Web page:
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NALDC Record Details:
Soybean (Glycine max L. Merr.) seed composition response to soil flooding stress
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Soybean is a valuable commodity due to its high oil and protein content and its nutritional and functional food value. Changes in soybean seed composition by environmental stressors including heat and drought have been documented, but the effects of flooding are not yet known. This study profiles the change in seed composition of five soybean plant introductions (PIs) tolerant to flooding stress and the flooding sensitive check cultivar Williams in three environments. The results showed that flooding did not significantly affect seed protein, oil or palmitic acid, but increased oleic and stearic acid levels in all genotypes. However, the linoleic and linolenic acids, daidzein, genistein, and glycitein contents were significantly reduced in all genotypes. The effects of environment were significant for most seed composition traits under flooding stress, except palmitic acid, linolenic acid and glycetin. Single degree of freedom orthogonal comparison showed that seed quality index (SQI) - a composite indicator of seed quality - increased by 4% in the PIs, but decreased by 5% in the check cultivar. The results suggested that SQI is a useful criterion when genetic selection for seed composition is to be made in different environments. Given the more frequent extreme weather patterns possible with global climate change, caution is needed in the selection of environments for testing and producing soybeans for special composition traits.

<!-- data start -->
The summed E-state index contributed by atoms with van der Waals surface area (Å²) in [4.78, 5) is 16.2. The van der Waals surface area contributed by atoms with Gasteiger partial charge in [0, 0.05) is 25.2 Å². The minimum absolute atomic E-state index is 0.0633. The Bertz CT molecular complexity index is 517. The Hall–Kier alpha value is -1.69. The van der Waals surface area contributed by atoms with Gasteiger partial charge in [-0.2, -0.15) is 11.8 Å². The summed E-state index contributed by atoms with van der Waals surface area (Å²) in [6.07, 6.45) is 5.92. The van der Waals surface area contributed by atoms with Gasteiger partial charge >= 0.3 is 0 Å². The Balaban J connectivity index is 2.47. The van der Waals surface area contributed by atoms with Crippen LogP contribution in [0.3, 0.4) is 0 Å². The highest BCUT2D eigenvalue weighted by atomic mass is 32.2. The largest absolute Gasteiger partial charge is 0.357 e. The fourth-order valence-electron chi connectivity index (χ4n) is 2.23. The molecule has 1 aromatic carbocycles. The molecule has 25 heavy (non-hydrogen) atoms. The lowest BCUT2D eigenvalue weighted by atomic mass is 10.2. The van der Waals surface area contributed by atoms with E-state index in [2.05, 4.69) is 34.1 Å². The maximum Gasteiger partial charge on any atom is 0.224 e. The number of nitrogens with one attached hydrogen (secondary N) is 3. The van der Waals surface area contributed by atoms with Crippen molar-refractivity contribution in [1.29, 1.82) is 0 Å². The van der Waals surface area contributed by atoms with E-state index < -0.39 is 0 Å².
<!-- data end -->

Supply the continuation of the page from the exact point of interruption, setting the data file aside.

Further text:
VanToai, Tara T.
Goulart, Patricia F.P.
Shannon, J. Grover
Alves, J. Donizeti
Nguyen, Henry T.
Journal of food, agriculture and environment 2012 Jan., v. 10, no. 1
Journal Articles, USDA Authors, Peer-Reviewed
Works produced by employees of the U.S. Government as part of their official duties are not copyrighted within the U.S. The content of this document is not copyrighted.
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